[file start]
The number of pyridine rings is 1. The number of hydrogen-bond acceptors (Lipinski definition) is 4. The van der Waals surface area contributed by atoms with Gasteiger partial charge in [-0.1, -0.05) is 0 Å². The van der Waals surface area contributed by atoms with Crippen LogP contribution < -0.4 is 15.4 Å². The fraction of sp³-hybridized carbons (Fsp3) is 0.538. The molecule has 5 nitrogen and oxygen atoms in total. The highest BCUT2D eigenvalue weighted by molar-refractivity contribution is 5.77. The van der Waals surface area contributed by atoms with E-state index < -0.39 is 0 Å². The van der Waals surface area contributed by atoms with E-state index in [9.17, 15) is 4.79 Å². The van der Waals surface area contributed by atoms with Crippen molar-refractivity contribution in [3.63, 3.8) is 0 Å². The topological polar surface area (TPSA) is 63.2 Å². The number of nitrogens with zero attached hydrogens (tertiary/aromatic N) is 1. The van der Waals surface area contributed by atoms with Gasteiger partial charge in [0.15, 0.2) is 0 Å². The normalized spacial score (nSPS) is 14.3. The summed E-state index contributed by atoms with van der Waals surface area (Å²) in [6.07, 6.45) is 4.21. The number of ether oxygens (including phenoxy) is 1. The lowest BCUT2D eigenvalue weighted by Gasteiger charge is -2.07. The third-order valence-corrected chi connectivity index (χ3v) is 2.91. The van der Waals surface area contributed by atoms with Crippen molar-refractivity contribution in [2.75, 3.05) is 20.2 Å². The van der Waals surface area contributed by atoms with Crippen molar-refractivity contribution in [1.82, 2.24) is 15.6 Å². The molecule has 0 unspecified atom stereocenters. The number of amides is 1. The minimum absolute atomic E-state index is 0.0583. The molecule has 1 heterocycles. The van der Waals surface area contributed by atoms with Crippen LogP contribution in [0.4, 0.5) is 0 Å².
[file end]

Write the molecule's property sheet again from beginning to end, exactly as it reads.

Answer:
The number of pyridine rings is 1. The number of hydrogen-bond acceptors (Lipinski definition) is 4. The van der Waals surface area contributed by atoms with Gasteiger partial charge in [-0.1, -0.05) is 0 Å². The van der Waals surface area contributed by atoms with Crippen LogP contribution < -0.4 is 15.4 Å². The fraction of sp³-hybridized carbons (Fsp3) is 0.538. The molecule has 5 nitrogen and oxygen atoms in total. The highest BCUT2D eigenvalue weighted by molar-refractivity contribution is 5.77. The van der Waals surface area contributed by atoms with E-state index < -0.39 is 0 Å². The van der Waals surface area contributed by atoms with E-state index in [9.17, 15) is 4.79 Å². The van der Waals surface area contributed by atoms with Crippen molar-refractivity contribution in [3.63, 3.8) is 0 Å². The topological polar surface area (TPSA) is 63.2 Å². The number of nitrogens with zero attached hydrogens (tertiary/aromatic N) is 1. The van der Waals surface area contributed by atoms with Gasteiger partial charge in [0.15, 0.2) is 0 Å². The normalized spacial score (nSPS) is 14.3. The summed E-state index contributed by atoms with van der Waals surface area (Å²) in [6.07, 6.45) is 4.21. The number of ether oxygens (including phenoxy) is 1. The lowest BCUT2D eigenvalue weighted by Gasteiger charge is -2.07. The third-order valence-corrected chi connectivity index (χ3v) is 2.91. The van der Waals surface area contributed by atoms with Crippen molar-refractivity contribution in [2.75, 3.05) is 20.2 Å². The van der Waals surface area contributed by atoms with Crippen molar-refractivity contribution in [1.82, 2.24) is 15.6 Å². The molecule has 0 unspecified atom stereocenters. The number of amides is 1. The minimum absolute atomic E-state index is 0.0583. The molecule has 1 heterocycles. The van der Waals surface area contributed by atoms with Crippen LogP contribution in [0.4, 0.5) is 0 Å².